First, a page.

Proposed Law Against Apple's 'Walled Garden' Software Approach Sparks Fears of iPhone Ban in Italy
Italian newspaper Corriere della Sera [Google Translate] published a headline today that translates to "the bill that could ban the iPhone in Italy."
The bill in question, Senate Act 2484, is aimed at ensuring Italians have open access to software, content, and services. The portion of the bill potentially relevant to Apple essentially says that users should have the right to download any software, whether proprietary or open source, on any platform.
An excerpt from Article Four of the loosely translated bill:
Users have the right to, in an appropriate format to the required technology platform […] use fair and non-discriminatory software, proprietary or open source […] content and services of their choice.
It's well known that iOS is a walled garden, in which apps can only be distributed through the App Store, and only if developers adhere to Apple's guidelines. The only way to download apps outside of Apple's parameters is by jailbreaking, which is in violation of Apple's end-user agreement.
Naturally, there are some concerns about how the iPhone and other devices could be affected if the bill is approved, although the prospect of any Apple product being outright banned in Italy seems highly unlikely.
The bill was introduced last year by Stefano Quintarelli, an Italian entrepreneur and member of the Scelta Civica political party in Italy. The bill was approved by the Chamber of Deputies in July 2016, and it now must be approved by the Senate of the Republic, within Italy's parliamentary government.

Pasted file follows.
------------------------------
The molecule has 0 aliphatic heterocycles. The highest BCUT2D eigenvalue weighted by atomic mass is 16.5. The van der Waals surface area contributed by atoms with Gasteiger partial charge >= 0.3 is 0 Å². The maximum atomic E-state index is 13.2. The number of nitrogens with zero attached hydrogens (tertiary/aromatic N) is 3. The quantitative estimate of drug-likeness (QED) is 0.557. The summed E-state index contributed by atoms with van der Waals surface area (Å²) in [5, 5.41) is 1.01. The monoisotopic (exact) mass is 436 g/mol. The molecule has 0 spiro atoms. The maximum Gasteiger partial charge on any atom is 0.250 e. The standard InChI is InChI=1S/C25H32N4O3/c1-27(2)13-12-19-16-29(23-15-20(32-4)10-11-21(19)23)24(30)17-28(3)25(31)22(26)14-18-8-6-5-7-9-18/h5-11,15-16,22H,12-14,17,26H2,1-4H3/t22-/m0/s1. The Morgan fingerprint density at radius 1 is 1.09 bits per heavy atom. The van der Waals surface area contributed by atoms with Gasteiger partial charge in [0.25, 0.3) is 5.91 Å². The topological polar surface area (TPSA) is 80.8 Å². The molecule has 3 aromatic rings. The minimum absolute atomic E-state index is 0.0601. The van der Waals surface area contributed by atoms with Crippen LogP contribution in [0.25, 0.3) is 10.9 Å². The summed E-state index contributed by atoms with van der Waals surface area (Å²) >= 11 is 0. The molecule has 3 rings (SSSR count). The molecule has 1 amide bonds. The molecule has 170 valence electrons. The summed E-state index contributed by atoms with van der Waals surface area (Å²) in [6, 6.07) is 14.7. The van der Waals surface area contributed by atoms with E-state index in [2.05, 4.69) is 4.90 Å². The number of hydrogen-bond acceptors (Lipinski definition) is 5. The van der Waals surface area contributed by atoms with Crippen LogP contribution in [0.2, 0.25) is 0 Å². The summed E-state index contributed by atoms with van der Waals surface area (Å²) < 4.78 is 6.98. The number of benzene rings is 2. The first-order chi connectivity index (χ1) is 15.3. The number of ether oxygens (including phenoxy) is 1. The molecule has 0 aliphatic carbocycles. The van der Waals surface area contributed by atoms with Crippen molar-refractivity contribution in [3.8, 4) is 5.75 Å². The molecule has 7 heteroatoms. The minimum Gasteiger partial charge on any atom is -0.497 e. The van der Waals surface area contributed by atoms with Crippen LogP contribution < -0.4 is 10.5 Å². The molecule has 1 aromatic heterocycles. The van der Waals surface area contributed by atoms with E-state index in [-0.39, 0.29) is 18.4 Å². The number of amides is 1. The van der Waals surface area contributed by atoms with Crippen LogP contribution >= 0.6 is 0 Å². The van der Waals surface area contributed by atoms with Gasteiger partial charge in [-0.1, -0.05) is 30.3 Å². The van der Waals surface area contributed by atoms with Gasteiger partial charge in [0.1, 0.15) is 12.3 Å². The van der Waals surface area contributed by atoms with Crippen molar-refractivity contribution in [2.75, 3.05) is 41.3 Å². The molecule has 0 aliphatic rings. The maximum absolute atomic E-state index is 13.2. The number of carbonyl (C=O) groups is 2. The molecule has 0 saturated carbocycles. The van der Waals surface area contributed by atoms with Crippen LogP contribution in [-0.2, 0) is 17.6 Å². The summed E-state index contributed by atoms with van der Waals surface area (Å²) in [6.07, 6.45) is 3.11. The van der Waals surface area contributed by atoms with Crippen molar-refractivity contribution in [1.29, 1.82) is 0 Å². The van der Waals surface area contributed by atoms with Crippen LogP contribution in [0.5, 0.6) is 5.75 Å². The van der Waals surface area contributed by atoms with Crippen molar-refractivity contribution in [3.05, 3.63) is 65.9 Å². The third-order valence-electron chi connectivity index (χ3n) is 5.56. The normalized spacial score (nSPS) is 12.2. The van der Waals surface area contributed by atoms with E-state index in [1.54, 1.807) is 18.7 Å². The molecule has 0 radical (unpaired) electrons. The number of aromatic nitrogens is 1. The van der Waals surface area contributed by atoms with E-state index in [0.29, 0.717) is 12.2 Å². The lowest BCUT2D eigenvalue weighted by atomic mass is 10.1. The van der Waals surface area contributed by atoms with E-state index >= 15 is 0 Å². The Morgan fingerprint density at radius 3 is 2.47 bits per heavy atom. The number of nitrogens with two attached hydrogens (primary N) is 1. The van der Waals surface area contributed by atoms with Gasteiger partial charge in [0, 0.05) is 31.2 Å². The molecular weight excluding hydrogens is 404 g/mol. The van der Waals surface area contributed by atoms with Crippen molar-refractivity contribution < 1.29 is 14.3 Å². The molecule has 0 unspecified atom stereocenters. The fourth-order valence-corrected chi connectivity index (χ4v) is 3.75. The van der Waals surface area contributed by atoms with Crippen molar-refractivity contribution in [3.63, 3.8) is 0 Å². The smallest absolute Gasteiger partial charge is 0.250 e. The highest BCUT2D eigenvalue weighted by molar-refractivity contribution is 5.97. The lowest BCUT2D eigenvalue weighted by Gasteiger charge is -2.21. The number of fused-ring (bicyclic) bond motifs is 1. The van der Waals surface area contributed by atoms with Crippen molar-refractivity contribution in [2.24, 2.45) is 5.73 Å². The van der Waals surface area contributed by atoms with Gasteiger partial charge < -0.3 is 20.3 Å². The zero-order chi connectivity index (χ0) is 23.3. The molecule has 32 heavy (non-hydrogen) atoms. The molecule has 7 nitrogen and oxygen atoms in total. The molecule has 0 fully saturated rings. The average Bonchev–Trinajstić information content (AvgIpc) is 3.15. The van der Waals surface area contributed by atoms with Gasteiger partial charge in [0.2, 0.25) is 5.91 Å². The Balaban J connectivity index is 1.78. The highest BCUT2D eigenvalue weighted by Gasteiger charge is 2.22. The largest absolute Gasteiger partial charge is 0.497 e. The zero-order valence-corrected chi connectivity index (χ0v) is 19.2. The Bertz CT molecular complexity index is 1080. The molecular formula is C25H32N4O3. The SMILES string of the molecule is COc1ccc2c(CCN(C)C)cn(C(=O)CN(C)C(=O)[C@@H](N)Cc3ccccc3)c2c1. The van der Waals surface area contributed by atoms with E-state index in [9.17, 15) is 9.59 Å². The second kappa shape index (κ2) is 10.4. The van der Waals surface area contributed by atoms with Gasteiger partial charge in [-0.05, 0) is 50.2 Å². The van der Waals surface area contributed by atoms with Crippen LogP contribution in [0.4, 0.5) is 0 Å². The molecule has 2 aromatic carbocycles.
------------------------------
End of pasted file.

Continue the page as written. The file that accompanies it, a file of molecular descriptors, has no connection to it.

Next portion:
(Thanks, Macitynet and iSpazio!)
Top Rated Comments
The sheer quantity of apps being removed from the App Store recently is proof that there are a lot of shady developers out there that don't care about end users, but just want to make a quick million. The "walled garden" filters much of that junk. It's nice inside here.
As an IT manager, this would be a complete nightmare. The last thing I want is for people to bring their iOS devices to me and bitch about poor performance or worse a compromised device. Apple would never make such a compromise.
Apple is slowly opening up their ecosystem in a way that makes sense to Apple. The next step would be to allow users to assign default apps in iOS. If a user really needs to download a program outside of the App Store, they should learn how to sideload apps.
This would actually be a reasonable balance between the two positions.
[doublepost=1498231951][/doublepost] Not really, Android allows for it and has found a way to do so as safely as possible, so it CAN be done.